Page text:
This blitz of criticism, made by just a handful of economists - most of them deeply entrenched in the Democratic Party establishment - was presented so uncritically in the dominant media that the casual observer of the news would have no clue that their arguments are in dispute. In a matter of a few days, the mainstream media helped the establishment turn Friedman - an accomplished economist who has done studies analyzing single-payer proposals in seven states - into someone seen as an economist who has "taken off from the planet."
On social media, right-wing opponents of public health care are now pointing to the Times article and all of the mockery used by economists when arguing against these reforms. It is worth noting that these reforms are not radical. The United States is alone among countries in the Organization for Economic Cooperation and Development that doesn't have a public, universal health-care system similar to the one proposed by Sanders. Likewise, college is tuition-free in many countries, including Brazil, Finland, Germany, France, Sweden and Norway. These facts serve to normalize rather than marginalize these policies, which is probably why they are rarely included in mainstream media reports.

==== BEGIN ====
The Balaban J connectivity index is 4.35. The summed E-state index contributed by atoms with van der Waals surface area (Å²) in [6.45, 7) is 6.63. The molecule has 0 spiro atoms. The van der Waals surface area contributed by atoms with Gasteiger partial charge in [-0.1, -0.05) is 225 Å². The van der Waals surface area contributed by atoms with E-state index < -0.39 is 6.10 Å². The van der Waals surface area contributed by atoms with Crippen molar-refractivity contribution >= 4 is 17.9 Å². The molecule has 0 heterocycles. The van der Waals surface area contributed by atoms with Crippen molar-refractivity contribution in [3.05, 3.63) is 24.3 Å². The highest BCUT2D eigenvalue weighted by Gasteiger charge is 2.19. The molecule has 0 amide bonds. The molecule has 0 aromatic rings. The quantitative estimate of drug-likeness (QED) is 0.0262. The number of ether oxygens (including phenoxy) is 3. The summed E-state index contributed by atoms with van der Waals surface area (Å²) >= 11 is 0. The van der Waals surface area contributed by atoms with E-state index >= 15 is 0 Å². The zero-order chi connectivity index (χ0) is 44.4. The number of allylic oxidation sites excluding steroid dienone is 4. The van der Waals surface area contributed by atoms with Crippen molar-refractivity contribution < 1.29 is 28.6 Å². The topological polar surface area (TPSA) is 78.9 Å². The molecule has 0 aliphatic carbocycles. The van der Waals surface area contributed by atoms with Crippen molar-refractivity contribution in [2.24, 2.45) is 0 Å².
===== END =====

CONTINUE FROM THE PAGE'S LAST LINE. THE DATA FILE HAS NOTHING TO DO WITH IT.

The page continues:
Critical Responses Ignored by Dominant Media
While the dominant media have created a sense that there was great consensus on the left about these issues, this turned out not to be the case. Within a few days, counterarguments from several prominent economists and experts defended Sanders' proposals and Friedman's research. Many also cited flaws in the arguments made by Krugman and the former members of the Council of Economic Advisers. But the voices of those who disagree have been ignored by the mainstream media.
Perhaps the most stinging critique of the letter by the former CEA chairs came from James Galbraith, an economist from the University of Texas, who wrote a letter that sharply rebutted their statements. "It is not fair or honest to claim that Professor Friedman's methods are extreme. On the contrary, with respect to forecasting method, they are largely mainstream," he wrote. "Nor is it fair or honest to imply that you have given Professor Friedman's paper a rigorous review. You have not."
Galbraith was not alone in defending Friedman. Dean Baker accused the Times of "inventing left-wing economists" to attack Sanders' policy proposals, suggested the flaws in Friedman's papers were overstated and said the mainstream media applied a double standard in scrutinizing Sanders' proposals versus the proposals of his Democratic opponent Hillary Clinton.
"If an economist, left-leaning or otherwise, can't find some grounds for skepticism on any of these proposals they should probably be in a different line of work," Baker said in his Beat the Press column. "It is not good reporting to apply one standard to Senator Sanders, and even inventing credentials to press its points, and then apply lesser standards to the other candidates."